> cars. Ann’e example is a glass blowing kiln (and I have no facts about those 
> safety concerns).  Is this a misunderstanding of/misapplication of consensus? 
>  or does living in cohousing, at least the communities that use consensus 
> based decision making, have to mean (as some potential members fear) giving 
> up making science based decisions (as an example) when one or more members 
> have beliefs that make them discount data in favor of other factors?
> 
> I understand that this is a huge topic.  Perhaps we could begin by simply 
> sharing other examples of communities that have struggled with these 
> decisions.  One example I think of… what if someone in a cohousing 
> neighborhood or community decided they didn’t want to have their children 
> immunized? 
> 
> thanks   liz
> 
> Liz Ryan Cole
> lizryancole [at] me.com
> Pinnacle Cohousing
> Loch Lyme Lodge
> Lyme, NH
> Home 802.785.4124
> Work 802.831.1240
> Lodge 603-795-2141
> 
> I arise in the morning torn between a desire to improve the world and a 
> desire to enjoy the world. This makes it hard to plan the day.”
> ― E.B. White
> 
> 
> 
> 
> On Jul 11, 2017, at 7:07 PM, R Philip Dowds <rpdowds [at] comcast.net> wrote:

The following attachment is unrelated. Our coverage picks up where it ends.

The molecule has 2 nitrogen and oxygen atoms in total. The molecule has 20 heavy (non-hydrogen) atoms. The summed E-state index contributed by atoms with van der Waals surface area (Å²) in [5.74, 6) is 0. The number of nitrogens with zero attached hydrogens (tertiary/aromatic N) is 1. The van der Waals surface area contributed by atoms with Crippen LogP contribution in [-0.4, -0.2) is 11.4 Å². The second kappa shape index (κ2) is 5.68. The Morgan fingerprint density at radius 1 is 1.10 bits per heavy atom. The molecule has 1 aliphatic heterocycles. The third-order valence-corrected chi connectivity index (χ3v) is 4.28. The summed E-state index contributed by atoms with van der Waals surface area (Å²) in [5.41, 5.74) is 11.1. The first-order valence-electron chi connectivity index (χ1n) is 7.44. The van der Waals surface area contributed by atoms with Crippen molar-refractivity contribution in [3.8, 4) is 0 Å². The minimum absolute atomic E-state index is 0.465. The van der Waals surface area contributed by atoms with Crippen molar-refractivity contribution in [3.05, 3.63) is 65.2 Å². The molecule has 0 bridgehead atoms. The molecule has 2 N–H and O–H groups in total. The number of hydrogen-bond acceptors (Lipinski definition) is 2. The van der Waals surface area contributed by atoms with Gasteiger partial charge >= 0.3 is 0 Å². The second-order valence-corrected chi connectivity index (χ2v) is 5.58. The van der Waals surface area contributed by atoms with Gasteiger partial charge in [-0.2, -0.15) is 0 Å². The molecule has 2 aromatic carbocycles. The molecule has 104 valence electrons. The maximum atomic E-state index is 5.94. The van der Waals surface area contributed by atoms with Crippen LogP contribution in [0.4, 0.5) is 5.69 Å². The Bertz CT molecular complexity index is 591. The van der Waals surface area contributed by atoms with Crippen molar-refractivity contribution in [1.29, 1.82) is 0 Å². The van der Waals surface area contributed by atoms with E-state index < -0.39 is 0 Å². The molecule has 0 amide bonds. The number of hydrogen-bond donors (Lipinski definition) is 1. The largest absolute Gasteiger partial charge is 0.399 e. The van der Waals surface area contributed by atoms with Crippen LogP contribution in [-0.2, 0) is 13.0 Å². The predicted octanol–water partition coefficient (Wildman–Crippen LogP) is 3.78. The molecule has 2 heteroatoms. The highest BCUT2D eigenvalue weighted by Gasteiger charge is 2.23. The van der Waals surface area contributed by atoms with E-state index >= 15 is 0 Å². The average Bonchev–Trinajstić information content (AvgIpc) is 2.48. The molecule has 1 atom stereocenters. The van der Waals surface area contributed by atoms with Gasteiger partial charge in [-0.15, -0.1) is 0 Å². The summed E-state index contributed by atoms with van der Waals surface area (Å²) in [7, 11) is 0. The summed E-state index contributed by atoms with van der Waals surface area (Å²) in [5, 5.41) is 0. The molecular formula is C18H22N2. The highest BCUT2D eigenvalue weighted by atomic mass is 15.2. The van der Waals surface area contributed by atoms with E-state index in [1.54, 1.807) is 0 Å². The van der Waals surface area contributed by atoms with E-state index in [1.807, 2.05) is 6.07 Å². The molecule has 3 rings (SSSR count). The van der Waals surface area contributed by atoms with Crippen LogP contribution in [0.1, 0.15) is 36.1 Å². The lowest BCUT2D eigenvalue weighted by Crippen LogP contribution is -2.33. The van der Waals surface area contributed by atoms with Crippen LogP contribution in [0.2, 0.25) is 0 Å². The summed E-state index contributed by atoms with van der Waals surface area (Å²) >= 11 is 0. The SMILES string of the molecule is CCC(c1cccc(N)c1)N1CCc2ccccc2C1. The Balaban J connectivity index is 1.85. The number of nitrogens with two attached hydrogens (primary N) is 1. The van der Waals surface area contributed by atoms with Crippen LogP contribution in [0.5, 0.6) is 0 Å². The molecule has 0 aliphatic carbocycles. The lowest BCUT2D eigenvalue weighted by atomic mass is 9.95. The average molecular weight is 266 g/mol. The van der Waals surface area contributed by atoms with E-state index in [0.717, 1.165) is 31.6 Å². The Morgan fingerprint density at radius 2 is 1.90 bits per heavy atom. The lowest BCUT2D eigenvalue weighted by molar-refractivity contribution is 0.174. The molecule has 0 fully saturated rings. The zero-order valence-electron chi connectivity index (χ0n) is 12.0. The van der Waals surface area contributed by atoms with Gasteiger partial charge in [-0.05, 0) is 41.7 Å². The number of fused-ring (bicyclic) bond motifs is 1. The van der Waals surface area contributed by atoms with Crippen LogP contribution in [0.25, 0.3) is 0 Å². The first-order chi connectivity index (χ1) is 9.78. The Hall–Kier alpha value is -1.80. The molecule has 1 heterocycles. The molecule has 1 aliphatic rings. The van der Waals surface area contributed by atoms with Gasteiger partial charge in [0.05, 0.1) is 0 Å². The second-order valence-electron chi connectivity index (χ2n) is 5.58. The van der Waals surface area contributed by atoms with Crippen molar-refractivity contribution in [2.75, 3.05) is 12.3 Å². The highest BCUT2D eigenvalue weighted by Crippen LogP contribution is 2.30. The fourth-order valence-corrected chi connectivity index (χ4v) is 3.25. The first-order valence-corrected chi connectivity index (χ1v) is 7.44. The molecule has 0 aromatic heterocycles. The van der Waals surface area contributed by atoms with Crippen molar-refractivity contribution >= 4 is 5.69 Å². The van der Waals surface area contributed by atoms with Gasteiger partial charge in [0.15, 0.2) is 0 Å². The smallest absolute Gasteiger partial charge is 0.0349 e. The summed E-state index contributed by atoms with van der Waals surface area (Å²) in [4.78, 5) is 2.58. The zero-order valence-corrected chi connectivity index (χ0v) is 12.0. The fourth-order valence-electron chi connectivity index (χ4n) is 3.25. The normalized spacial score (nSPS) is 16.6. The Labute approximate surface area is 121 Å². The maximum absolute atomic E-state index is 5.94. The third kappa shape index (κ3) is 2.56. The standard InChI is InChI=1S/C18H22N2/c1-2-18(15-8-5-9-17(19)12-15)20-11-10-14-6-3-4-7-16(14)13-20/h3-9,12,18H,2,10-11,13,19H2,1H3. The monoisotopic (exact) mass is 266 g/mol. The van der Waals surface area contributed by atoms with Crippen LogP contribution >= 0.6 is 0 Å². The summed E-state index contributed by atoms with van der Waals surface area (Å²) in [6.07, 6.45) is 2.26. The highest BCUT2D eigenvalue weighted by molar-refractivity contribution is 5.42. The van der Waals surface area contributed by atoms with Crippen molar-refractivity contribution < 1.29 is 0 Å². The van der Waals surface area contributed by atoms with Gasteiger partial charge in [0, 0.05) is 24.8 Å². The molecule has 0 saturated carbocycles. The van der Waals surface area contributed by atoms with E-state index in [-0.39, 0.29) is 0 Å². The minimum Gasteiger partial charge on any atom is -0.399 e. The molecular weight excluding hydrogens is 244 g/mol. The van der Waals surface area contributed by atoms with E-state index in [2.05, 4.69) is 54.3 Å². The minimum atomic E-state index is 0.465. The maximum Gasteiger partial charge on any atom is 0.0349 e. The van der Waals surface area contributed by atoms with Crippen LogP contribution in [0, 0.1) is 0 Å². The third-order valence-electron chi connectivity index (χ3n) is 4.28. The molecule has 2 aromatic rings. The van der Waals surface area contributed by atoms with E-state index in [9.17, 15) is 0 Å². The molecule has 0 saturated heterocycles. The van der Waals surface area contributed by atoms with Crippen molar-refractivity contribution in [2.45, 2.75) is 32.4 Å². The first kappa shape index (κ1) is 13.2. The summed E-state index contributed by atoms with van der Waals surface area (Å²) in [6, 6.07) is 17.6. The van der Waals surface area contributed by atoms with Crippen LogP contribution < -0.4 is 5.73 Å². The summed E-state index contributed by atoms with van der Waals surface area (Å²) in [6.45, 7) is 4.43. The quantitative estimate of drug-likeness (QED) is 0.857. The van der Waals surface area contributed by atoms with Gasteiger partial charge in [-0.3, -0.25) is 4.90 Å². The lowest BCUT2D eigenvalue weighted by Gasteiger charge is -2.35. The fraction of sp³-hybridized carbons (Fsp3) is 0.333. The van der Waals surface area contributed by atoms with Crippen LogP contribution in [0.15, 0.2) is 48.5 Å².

> 
> 
> At Cornerstone, we have one or more households that want to buy electric 
> cars, and will need charging stations for these vehicles.  They are willing 
> to pay a few thousand to retrofit car chargers to exterior walls adjacent to 
> existing parking.  Other households, however, believe there are serious risks 
> of electric cars bursting into flame due to battery failures; they believe 
> this even though (a) it’s easy to find examples of condos providing charging 
> stations in their underground garages, and (b) there’s little or no evidence 
> that exploding electric cars are more of a problem than exploding 
> refrigerators.  Nonetheless, a fear that something might go wrong has stalled 
> out our decision for quite a while now.  How can our community possibly chose 
> something that makes others feel unsafe?
> 
> Clearly, nobody wants to create significant risk, or unnecessary risk.  But I 
> keep dreaming of cohousing, not as maximal risk mitigation, but as a social 
> contract in which, as much as possible, we all help each other get what we 
> want.
> 
> Thanks,
> Philip Dowds
> Cornerstone Village Cohousing
> Cambridge, MA
> 
>> On Jul 11, 2017, at 6:04 PM, Ann Zabaldo <zabaldo [at] earthlink.net> wrote:
>> 
>> Early on we had a woman who wanted to put her glass blowing kiln in the 
>> workshop but was shut down by people being afraid of an accident.   And 
>> since we all bow to the possibility, however remote, of something tragic 
>> happening … we don’t do anything or rather we restrict others from doing 
>> something.
>> 
>> I wonder how the communities that have LIVESTOCK on the premises manage to 
>> deal w/ the risks and hazards of four-footed LARGE mammals?
>> 
>> 
>> Best --
>> 
>> Ann Zabaldo
>